In one of the letters he tells a lady that ‘her landlord will soon be requiring her earthly house because it is getting old and is considerably out of repair, although He will take care of the old materials as they will be needed to rebuild the house again.¬† When the time comes the removal will be a happy one for it will be conducted by Angels.’¬† Hopefully this letter gave some comfort to the poor woman.

Jones died in 1888 and his book was published the following year. I wonder if Philadelphia had a copy to remind her of the sermons the Pastor gave, perhaps she had attended the chapel regularly. By leaving her name inside the book I feel she was certainly proud to own it.

Philadelphia, a Farmers daughter,  was born in Sussex, England in 1830, the eldest of at least 5 children. Her mother had died before Philadelphia was 11, leaving their father to bring them up alone.

Philly is listed as a housekeeper to her father in the 1851 census, a role she had probably carried out in one form or another since the death of her mother. It was quite typical of the times for an elder daughter to take over the running of the household and care of younger siblings in this situation. She appears to have a small daughter with her as well, but I have not dug very deeply into this.

In 1855 she married her first husband who sadly died the following year – a few months before the birth of their first child. She married again, a few years later and had 2 more daughters with her new husband, as well as becoming a stepmother to his 3 children.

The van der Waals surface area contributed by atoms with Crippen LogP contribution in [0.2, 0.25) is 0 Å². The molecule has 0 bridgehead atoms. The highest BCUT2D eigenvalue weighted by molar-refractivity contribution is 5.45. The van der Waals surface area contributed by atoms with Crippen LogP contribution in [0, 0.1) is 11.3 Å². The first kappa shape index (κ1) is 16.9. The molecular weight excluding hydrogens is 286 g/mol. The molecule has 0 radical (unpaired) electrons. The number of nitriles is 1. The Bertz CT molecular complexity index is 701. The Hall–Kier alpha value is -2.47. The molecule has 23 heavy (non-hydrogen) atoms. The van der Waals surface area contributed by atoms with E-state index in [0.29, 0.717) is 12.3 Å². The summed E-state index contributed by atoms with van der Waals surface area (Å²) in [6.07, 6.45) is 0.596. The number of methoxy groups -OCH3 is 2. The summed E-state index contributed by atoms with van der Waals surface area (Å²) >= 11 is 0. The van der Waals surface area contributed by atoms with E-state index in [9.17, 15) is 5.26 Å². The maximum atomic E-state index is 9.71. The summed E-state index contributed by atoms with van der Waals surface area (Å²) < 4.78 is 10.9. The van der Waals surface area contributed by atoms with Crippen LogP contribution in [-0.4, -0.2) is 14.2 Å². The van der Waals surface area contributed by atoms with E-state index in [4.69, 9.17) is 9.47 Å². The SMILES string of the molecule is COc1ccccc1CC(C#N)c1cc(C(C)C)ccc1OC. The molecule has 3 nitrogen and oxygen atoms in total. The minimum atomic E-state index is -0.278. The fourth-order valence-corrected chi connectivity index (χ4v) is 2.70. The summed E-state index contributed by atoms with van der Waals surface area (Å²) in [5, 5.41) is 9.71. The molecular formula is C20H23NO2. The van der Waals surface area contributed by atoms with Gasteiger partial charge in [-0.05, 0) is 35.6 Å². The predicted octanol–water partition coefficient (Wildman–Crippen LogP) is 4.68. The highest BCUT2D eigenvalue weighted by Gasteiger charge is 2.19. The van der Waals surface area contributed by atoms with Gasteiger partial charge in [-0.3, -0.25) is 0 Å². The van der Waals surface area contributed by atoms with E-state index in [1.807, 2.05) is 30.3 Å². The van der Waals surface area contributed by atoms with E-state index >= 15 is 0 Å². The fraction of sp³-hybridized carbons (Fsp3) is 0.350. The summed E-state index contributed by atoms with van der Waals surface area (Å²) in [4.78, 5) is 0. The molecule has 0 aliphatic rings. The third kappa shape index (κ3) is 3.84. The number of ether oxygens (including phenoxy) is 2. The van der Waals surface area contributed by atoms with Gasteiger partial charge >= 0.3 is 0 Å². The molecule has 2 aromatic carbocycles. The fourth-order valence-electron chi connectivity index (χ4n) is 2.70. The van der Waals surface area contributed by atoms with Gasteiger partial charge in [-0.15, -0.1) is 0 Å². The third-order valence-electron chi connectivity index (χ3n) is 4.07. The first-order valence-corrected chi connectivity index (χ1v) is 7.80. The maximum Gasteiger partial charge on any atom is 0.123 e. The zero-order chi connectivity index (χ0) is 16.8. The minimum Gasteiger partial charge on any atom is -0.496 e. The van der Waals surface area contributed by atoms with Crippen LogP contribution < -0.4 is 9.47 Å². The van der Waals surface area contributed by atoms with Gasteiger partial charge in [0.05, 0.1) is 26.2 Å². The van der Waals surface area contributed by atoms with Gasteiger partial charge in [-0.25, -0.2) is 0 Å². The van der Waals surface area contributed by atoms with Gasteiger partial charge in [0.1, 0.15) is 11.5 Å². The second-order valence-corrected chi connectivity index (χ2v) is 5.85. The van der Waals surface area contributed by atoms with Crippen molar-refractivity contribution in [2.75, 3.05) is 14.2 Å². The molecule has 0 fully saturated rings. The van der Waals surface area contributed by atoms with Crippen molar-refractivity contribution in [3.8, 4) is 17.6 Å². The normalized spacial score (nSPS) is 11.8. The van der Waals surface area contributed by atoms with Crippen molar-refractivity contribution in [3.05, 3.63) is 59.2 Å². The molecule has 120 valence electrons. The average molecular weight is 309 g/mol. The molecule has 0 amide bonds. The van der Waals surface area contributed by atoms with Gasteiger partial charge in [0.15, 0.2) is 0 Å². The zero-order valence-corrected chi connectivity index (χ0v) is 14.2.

She became a widow again in 1886 and spent the remainder of her life living with different family members. She died in 1904 aged 74.

So where were we….

Like many people I like a quiet walk through a churchyard, I like to explore the old stones and sometimes take note of a name or two and see what I can find out about them. About 15 years ago I was walking around a Sussex churchyard with my mum and the thought occurred to us …why not record some of these stones? many of the memorials were from the early 1800s and were rapidly falling victim to weather – the soft sandstone losing the lettering once carved into it. So we began to spend our spare time there, on hands and knees with paper and pens (yes it was in the days before Tablets!) and in all weathers, desperately trying to read inscriptions that were terribly faint and almost illegible.